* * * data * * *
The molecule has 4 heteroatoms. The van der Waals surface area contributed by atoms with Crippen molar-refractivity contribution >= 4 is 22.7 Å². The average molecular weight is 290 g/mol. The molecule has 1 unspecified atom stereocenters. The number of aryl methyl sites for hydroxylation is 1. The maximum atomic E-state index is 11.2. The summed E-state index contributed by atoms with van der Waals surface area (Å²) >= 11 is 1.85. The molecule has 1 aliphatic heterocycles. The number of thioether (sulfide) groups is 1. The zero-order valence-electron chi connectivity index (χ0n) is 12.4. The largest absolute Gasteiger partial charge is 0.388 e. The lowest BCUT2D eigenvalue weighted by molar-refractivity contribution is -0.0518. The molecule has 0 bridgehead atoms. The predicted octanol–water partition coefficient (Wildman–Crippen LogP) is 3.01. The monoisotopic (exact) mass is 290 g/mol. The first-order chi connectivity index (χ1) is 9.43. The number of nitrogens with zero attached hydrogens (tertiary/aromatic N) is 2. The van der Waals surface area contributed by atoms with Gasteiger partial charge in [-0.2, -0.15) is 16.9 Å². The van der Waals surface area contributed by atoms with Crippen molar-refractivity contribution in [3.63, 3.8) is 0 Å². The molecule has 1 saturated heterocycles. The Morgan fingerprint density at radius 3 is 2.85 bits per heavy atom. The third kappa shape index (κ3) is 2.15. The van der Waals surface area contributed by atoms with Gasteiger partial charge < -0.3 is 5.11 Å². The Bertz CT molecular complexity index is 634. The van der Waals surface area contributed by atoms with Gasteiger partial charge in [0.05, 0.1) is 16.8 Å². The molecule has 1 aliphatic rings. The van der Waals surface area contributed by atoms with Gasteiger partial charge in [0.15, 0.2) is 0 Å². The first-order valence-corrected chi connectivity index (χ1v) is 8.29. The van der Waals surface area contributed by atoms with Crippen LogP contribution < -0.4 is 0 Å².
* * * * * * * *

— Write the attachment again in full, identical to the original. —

The molecule has 4 heteroatoms. The van der Waals surface area contributed by atoms with Crippen molar-refractivity contribution >= 4 is 22.7 Å². The average molecular weight is 290 g/mol. The molecule has 1 unspecified atom stereocenters. The number of aryl methyl sites for hydroxylation is 1. The maximum atomic E-state index is 11.2. The summed E-state index contributed by atoms with van der Waals surface area (Å²) >= 11 is 1.85. The molecule has 1 aliphatic heterocycles. The number of thioether (sulfide) groups is 1. The zero-order valence-electron chi connectivity index (χ0n) is 12.4. The largest absolute Gasteiger partial charge is 0.388 e. The lowest BCUT2D eigenvalue weighted by molar-refractivity contribution is -0.0518. The molecule has 0 bridgehead atoms. The predicted octanol–water partition coefficient (Wildman–Crippen LogP) is 3.01. The monoisotopic (exact) mass is 290 g/mol. The first-order chi connectivity index (χ1) is 9.43. The number of nitrogens with zero attached hydrogens (tertiary/aromatic N) is 2. The van der Waals surface area contributed by atoms with Gasteiger partial charge in [-0.2, -0.15) is 16.9 Å². The van der Waals surface area contributed by atoms with Crippen molar-refractivity contribution in [3.63, 3.8) is 0 Å². The molecule has 1 saturated heterocycles. The Morgan fingerprint density at radius 3 is 2.85 bits per heavy atom. The third kappa shape index (κ3) is 2.15. The van der Waals surface area contributed by atoms with Gasteiger partial charge < -0.3 is 5.11 Å². The Bertz CT molecular complexity index is 634. The van der Waals surface area contributed by atoms with Gasteiger partial charge in [0.05, 0.1) is 16.8 Å². The molecule has 1 aliphatic rings. The van der Waals surface area contributed by atoms with Gasteiger partial charge in [0.15, 0.2) is 0 Å². The first-order valence-corrected chi connectivity index (χ1v) is 8.29. The van der Waals surface area contributed by atoms with Crippen LogP contribution < -0.4 is 0 Å².